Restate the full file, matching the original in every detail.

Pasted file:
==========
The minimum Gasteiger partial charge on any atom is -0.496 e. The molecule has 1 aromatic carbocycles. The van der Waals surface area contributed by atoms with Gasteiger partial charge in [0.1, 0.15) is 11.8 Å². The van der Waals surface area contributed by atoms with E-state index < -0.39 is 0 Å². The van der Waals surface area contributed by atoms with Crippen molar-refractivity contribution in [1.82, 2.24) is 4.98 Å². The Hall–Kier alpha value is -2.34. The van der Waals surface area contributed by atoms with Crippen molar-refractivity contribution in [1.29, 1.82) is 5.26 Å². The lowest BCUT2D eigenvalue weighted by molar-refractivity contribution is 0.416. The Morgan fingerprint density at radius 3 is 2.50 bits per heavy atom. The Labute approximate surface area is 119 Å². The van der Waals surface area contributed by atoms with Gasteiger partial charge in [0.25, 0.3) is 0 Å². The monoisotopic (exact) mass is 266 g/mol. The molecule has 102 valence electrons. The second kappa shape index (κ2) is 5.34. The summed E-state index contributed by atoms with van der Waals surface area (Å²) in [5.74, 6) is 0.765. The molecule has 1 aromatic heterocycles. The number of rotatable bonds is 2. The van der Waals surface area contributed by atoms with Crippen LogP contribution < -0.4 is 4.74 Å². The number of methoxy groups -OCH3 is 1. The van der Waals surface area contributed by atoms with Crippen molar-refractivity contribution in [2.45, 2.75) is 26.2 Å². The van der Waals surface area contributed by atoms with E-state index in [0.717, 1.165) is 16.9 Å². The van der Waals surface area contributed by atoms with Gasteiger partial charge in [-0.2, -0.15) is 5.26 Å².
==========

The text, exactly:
The minimum Gasteiger partial charge on any atom is -0.496 e. The molecule has 1 aromatic carbocycles. The van der Waals surface area contributed by atoms with Gasteiger partial charge in [0.1, 0.15) is 11.8 Å². The van der Waals surface area contributed by atoms with E-state index < -0.39 is 0 Å². The van der Waals surface area contributed by atoms with Crippen molar-refractivity contribution in [1.82, 2.24) is 4.98 Å². The Hall–Kier alpha value is -2.34. The van der Waals surface area contributed by atoms with Crippen molar-refractivity contribution in [1.29, 1.82) is 5.26 Å². The lowest BCUT2D eigenvalue weighted by molar-refractivity contribution is 0.416. The Morgan fingerprint density at radius 3 is 2.50 bits per heavy atom. The Labute approximate surface area is 119 Å². The van der Waals surface area contributed by atoms with Gasteiger partial charge in [0.25, 0.3) is 0 Å². The monoisotopic (exact) mass is 266 g/mol. The molecule has 102 valence electrons. The second kappa shape index (κ2) is 5.34. The summed E-state index contributed by atoms with van der Waals surface area (Å²) in [5.74, 6) is 0.765. The molecule has 1 aromatic heterocycles. The number of rotatable bonds is 2. The van der Waals surface area contributed by atoms with Crippen LogP contribution < -0.4 is 4.74 Å². The number of methoxy groups -OCH3 is 1. The van der Waals surface area contributed by atoms with Crippen molar-refractivity contribution in [2.45, 2.75) is 26.2 Å². The van der Waals surface area contributed by atoms with E-state index in [0.717, 1.165) is 16.9 Å². The van der Waals surface area contributed by atoms with Gasteiger partial charge in [-0.2, -0.15) is 5.26 Å².